Record Display for the EPA National Library Catalog


Main Title Compacted Soil Barriers at Abandoned Landfill Sites Are Likely to Fail in the Long Term.
Author Suter, G. W. ; Luxmoore, R. J. ; Smith, E. D. ;
CORP Author Oak Ridge National Lab., TN. Environmental Sciences Div.;Environmental Protection Agency, Cincinnati, OH. Risk Reduction Engineering Lab.;Department of Energy, Washington, DC.
Publisher c1993
Year Published 1993
Report Number ORNL/PUB-4045; DE-AC05-84OR21400; EPA/600/J-93/430;
Stock Number PB94-101862
Additional Subjects Landfills ; Abandoned sites ; Barriers ; Liners ; Membranes ; Soils ; Penetration ; Subsidence ; Leaching ; Leakage ; Shrinkage ; Swelling ; Seepage ; Subsurface drainage ; Soil mechanics ; Reprints ; Freeze-thaw effects ; Animal intrusion
Library Call Number Additional Info Location Last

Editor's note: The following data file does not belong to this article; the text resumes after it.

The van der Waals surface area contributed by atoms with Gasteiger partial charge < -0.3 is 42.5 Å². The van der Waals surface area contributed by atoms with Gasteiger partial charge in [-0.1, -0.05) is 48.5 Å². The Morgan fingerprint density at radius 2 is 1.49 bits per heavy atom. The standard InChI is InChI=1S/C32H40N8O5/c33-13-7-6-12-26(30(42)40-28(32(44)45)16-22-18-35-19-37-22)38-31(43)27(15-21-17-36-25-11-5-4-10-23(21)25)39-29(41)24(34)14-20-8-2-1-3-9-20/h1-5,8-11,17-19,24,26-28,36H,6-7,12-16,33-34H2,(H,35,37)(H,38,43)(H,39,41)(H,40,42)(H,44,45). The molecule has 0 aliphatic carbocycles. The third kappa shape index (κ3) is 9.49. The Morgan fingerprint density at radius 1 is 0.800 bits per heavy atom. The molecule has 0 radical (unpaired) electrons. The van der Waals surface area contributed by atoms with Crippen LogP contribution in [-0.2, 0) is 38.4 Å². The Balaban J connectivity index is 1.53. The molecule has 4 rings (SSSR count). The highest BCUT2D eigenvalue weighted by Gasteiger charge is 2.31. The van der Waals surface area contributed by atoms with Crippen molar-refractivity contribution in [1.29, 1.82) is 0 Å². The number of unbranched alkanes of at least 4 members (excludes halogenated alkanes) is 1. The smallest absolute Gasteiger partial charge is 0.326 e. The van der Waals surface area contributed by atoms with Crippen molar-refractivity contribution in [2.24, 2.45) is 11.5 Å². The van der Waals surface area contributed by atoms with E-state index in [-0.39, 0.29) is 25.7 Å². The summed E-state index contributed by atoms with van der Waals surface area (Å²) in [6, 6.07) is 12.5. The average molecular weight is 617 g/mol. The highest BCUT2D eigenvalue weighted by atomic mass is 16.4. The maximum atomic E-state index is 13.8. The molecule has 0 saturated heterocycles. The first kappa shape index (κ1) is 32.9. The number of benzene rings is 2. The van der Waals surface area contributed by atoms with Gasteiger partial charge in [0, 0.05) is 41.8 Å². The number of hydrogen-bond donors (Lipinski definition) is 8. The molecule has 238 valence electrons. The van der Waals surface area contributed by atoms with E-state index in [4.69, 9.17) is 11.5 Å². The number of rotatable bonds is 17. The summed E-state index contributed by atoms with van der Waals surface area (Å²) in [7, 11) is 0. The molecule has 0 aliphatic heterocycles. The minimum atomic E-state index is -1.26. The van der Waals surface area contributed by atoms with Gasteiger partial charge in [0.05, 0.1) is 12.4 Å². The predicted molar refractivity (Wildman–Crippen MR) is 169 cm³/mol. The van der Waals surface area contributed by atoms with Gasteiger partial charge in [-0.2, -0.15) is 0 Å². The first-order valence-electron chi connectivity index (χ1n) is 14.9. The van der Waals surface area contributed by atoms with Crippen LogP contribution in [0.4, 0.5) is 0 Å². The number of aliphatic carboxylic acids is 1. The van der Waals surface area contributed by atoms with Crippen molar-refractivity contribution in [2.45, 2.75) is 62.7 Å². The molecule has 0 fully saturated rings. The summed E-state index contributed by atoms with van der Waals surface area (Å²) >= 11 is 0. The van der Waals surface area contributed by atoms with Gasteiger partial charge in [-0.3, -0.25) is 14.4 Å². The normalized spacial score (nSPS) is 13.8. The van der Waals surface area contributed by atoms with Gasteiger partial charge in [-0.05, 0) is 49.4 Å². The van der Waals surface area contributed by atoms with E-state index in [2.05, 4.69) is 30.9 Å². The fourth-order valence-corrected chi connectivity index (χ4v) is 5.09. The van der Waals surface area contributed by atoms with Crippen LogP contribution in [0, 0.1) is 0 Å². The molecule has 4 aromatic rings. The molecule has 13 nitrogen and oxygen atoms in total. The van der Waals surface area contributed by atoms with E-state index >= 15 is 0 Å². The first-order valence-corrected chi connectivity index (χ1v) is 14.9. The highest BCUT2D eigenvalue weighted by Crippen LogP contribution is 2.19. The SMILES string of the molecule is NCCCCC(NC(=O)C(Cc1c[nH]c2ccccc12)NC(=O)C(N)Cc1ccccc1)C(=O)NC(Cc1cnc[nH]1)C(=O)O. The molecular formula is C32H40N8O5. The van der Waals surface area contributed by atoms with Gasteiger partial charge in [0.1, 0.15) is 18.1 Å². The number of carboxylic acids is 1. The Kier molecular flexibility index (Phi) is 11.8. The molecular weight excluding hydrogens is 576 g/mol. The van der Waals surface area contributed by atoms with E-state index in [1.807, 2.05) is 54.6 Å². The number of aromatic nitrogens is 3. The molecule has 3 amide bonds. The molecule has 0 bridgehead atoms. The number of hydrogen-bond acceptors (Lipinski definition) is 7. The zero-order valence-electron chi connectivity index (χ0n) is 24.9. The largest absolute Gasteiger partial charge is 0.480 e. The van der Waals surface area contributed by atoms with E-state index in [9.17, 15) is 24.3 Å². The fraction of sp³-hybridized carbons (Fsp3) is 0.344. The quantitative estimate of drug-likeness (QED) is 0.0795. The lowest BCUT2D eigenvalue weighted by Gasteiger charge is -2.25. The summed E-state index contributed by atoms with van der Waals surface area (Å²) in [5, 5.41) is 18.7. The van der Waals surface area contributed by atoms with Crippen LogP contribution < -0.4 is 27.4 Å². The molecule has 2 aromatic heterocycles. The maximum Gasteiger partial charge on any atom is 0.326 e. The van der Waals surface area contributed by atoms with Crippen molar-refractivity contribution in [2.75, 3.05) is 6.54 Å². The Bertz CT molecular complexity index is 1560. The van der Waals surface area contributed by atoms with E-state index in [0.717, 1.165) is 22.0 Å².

NTIS  PB94-101862 Some EPA libraries have a fiche copy filed under the call number shown. 07/26/2022
Collation 12p
Buried wastes are isolated from the environment by barriers constructed entirely or in part of compacted soil. The chief concern in barrier design has been to isolate the waste in the short term by preventing movement of water into and through the waste. However, in the long term a variety of mechanisms can act to compromise the isolation. The mechanisms of long term failure include initial flaws in barrier construction, shrink-swell cycles, freeze-thaw cycles, erosion, subsidence, root intrusion, and animal intrusion. Evidence for action of all of these mechanisms is summarized. The likelihood of long-term failure suggest that either perpetual care must be provided for buried hazardous wastes, or the waste sites must be designed to withstand long-term threats to barrier integrity.